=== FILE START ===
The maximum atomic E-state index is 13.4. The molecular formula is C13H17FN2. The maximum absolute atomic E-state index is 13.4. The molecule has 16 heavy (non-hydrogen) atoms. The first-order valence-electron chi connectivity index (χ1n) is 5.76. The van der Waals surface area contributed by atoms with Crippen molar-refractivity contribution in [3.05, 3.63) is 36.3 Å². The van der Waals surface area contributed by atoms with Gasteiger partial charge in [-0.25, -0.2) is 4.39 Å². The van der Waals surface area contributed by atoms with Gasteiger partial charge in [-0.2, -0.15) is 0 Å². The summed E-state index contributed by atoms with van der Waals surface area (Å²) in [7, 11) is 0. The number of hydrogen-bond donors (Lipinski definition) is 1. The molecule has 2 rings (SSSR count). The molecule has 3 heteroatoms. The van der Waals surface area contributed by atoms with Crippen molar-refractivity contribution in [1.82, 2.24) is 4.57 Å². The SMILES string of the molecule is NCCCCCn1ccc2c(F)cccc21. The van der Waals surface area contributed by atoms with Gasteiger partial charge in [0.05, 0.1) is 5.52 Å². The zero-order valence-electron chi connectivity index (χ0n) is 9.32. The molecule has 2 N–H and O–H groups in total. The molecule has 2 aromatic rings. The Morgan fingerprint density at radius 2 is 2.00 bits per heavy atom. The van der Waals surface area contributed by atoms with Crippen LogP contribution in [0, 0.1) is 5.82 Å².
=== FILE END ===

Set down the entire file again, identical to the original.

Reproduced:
The maximum atomic E-state index is 13.4. The molecular formula is C13H17FN2. The maximum absolute atomic E-state index is 13.4. The molecule has 16 heavy (non-hydrogen) atoms. The first-order valence-electron chi connectivity index (χ1n) is 5.76. The van der Waals surface area contributed by atoms with Crippen molar-refractivity contribution in [3.05, 3.63) is 36.3 Å². The van der Waals surface area contributed by atoms with Gasteiger partial charge in [-0.25, -0.2) is 4.39 Å². The van der Waals surface area contributed by atoms with Gasteiger partial charge in [-0.2, -0.15) is 0 Å². The summed E-state index contributed by atoms with van der Waals surface area (Å²) in [7, 11) is 0. The number of hydrogen-bond donors (Lipinski definition) is 1. The molecule has 2 rings (SSSR count). The molecule has 3 heteroatoms. The van der Waals surface area contributed by atoms with Crippen molar-refractivity contribution in [1.82, 2.24) is 4.57 Å². The SMILES string of the molecule is NCCCCCn1ccc2c(F)cccc21. The van der Waals surface area contributed by atoms with Gasteiger partial charge in [0.05, 0.1) is 5.52 Å². The zero-order valence-electron chi connectivity index (χ0n) is 9.32. The molecule has 2 N–H and O–H groups in total. The molecule has 2 aromatic rings. The Morgan fingerprint density at radius 2 is 2.00 bits per heavy atom. The van der Waals surface area contributed by atoms with Crippen LogP contribution in [0, 0.1) is 5.82 Å².